The Super Bowl is the single biggest advertising event of the year. This year the Super Bowl reached 103.4 million people and a 30-second ad cost $5 million. To give some spending perspective, Sunday Night Football, the highest rated weekly television show, reached 18.6 million people and cost just shy of $700,000 for a 30-second ad. The Academy Awards, the nation’s second-largest television event reached 32.9 million people in 2017. This year, a 30-second spot in the Academy Awards will cost around $2.5 million dollars.
But, the Super Bowl is different. It is more than an advertising opportunity. It is a shared cultural, communal experience that brings people together like nothing else in American television. People don’t just watch the game; they gather together, create celebrations around it with friends and family, they root for their team, and they watch the ads.
We can gain some insights into the cultural zeitgeist from the Super Bowl ads. Big advertisers invest significantly in research so their messages will resonate with 100 million+ viewers. This year we saw several trends in messaging that give us a sense of how advertisers read their customers – and reflect the consumer mood. First and foremost was the use of humor.
1. Humor Wins
Americans seem tired of the complex, often confounding political and global events around them. Advertisers bet, and I think they bet correctly, that Americans need to be warmed up, nestled, comforted and amused. Not with brawling humor that looks for guffaws, but with low-key, warm, clever, tongue-in-cheek humor, delivered effortlessly and seamlessly.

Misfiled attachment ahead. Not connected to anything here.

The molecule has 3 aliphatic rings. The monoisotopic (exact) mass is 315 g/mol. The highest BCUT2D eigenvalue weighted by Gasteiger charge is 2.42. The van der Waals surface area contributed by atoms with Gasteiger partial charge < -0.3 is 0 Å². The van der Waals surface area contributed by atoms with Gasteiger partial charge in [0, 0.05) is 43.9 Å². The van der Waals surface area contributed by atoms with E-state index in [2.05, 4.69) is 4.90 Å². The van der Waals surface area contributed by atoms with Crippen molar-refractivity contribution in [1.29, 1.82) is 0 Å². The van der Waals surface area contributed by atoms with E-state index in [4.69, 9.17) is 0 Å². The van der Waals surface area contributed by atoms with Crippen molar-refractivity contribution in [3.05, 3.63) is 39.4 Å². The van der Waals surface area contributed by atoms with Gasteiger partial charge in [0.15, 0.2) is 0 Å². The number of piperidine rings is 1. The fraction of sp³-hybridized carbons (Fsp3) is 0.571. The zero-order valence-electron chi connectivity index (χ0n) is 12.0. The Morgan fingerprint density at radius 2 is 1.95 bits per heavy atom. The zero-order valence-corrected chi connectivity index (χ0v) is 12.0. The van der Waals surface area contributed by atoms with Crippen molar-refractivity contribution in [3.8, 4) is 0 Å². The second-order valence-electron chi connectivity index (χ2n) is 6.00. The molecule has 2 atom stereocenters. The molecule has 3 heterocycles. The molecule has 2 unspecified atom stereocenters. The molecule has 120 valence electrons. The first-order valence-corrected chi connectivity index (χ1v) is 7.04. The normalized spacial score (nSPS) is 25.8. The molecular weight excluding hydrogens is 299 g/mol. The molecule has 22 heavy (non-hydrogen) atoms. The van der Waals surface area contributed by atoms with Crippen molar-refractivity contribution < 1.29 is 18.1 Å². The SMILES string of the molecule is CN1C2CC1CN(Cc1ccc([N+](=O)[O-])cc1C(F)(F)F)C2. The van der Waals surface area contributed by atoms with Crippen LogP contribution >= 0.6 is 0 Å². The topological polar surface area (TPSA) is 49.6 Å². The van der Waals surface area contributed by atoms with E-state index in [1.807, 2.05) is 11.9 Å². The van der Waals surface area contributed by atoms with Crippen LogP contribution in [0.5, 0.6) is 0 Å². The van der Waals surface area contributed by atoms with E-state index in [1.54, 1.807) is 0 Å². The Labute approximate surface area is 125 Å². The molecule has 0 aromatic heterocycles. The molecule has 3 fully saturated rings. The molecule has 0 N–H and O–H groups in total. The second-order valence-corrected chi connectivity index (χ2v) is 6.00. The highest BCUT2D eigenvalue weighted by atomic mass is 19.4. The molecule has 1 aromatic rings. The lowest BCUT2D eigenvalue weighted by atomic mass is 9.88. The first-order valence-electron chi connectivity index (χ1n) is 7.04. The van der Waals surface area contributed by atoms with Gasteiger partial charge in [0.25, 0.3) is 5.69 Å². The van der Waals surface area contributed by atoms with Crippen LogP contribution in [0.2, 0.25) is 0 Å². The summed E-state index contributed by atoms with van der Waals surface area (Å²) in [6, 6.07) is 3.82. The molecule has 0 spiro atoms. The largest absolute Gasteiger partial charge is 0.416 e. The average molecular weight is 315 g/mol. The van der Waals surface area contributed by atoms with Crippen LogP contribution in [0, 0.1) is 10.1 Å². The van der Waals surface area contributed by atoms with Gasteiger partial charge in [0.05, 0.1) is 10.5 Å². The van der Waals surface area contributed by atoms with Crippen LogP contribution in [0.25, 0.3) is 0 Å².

The best of the Super Bowl commercials scored big with engaging, culturally tuned-in, sometimes sophisticated or unexpected humor. Doritos and Mountain Dew paired a cool Morgan Freeman and ‘hot’ Peter Dinklage lip-synching rap songs for Mountain Dew Ice and Doritos Blaze. The NFL’s send up of the 1987 movie Dirty Dancing starring Eli Manning and Odell Beckham Jr. performing an imperfect but utterly charming recreation of Patrick Swayze and Jennifer Grey’s “Time of My Life” dirty dance — backed up by the New York Giant’s offensive line, is pure and simple fun, adorable and embraceable. Amazon’s ad for Alexa, who apparently lost her voice for the Super Bowl, featured an excellent performance by Jeff Bezos playing himself with substitute voices for Alexa by a host of celebrities — each chosen for age and demographic appeal. Sophisticated, but accessible, intelligent humor was well executed here. We are definitely in on the joke.
Tide, the world’s leading laundry detergent, took a creative leap with its meta ad — an ad within an ad, featuring actor, David Harbour, currently starring in Netflix’s Stranger Things. A 45-second Tide ad in the first quarter of the game imitates typical Super Bowl commercials for cars, beer, soft drinks, an insurance company. But, instead, “it’s a Tide Ad” –- and a set up for the next three tongue-in-cheek 15-second spots -– each reinforcing the theme, “if it’s clean, it’s got to be Tide.”
2. When We See Women, They Are Strong